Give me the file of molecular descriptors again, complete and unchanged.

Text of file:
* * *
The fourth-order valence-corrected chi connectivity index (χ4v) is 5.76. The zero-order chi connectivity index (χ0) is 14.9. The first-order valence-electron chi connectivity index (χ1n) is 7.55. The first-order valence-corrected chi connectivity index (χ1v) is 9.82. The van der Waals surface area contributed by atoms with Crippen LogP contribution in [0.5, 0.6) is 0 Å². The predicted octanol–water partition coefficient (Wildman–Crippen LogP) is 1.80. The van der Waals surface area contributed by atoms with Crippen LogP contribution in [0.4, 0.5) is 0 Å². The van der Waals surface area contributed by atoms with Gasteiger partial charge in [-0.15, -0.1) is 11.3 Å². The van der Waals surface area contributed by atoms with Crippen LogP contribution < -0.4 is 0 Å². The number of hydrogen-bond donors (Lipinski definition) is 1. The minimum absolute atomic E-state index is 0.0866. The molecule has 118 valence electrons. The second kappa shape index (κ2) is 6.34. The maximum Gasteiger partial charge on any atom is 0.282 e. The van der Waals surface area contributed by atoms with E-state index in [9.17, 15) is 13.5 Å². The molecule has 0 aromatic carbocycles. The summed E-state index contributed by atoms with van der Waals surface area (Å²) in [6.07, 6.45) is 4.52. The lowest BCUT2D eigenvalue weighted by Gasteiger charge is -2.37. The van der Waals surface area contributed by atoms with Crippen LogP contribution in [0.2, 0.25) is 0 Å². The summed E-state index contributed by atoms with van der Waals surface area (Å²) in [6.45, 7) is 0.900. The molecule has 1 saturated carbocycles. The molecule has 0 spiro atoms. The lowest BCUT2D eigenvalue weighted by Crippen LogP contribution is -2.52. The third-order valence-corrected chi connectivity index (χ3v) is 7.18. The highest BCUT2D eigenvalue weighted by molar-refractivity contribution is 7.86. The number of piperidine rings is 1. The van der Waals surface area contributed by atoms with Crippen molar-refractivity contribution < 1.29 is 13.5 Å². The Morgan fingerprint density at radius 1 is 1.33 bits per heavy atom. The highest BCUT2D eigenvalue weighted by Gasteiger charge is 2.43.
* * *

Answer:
The fourth-order valence-corrected chi connectivity index (χ4v) is 5.76. The zero-order chi connectivity index (χ0) is 14.9. The first-order valence-electron chi connectivity index (χ1n) is 7.55. The first-order valence-corrected chi connectivity index (χ1v) is 9.82. The van der Waals surface area contributed by atoms with Crippen LogP contribution in [0.5, 0.6) is 0 Å². The predicted octanol–water partition coefficient (Wildman–Crippen LogP) is 1.80. The van der Waals surface area contributed by atoms with Crippen LogP contribution in [0.4, 0.5) is 0 Å². The van der Waals surface area contributed by atoms with Gasteiger partial charge in [-0.15, -0.1) is 11.3 Å². The van der Waals surface area contributed by atoms with Crippen LogP contribution < -0.4 is 0 Å². The number of hydrogen-bond donors (Lipinski definition) is 1. The minimum absolute atomic E-state index is 0.0866. The molecule has 118 valence electrons. The second kappa shape index (κ2) is 6.34. The maximum Gasteiger partial charge on any atom is 0.282 e. The van der Waals surface area contributed by atoms with E-state index in [9.17, 15) is 13.5 Å². The molecule has 0 aromatic carbocycles. The summed E-state index contributed by atoms with van der Waals surface area (Å²) in [6.07, 6.45) is 4.52. The lowest BCUT2D eigenvalue weighted by Gasteiger charge is -2.37. The van der Waals surface area contributed by atoms with Crippen LogP contribution in [0.2, 0.25) is 0 Å². The summed E-state index contributed by atoms with van der Waals surface area (Å²) in [6.45, 7) is 0.900. The molecule has 1 saturated carbocycles. The molecule has 0 spiro atoms. The lowest BCUT2D eigenvalue weighted by Crippen LogP contribution is -2.52. The third-order valence-corrected chi connectivity index (χ3v) is 7.18. The highest BCUT2D eigenvalue weighted by molar-refractivity contribution is 7.86. The number of piperidine rings is 1. The van der Waals surface area contributed by atoms with Crippen molar-refractivity contribution < 1.29 is 13.5 Å². The Morgan fingerprint density at radius 1 is 1.33 bits per heavy atom. The highest BCUT2D eigenvalue weighted by Gasteiger charge is 2.43.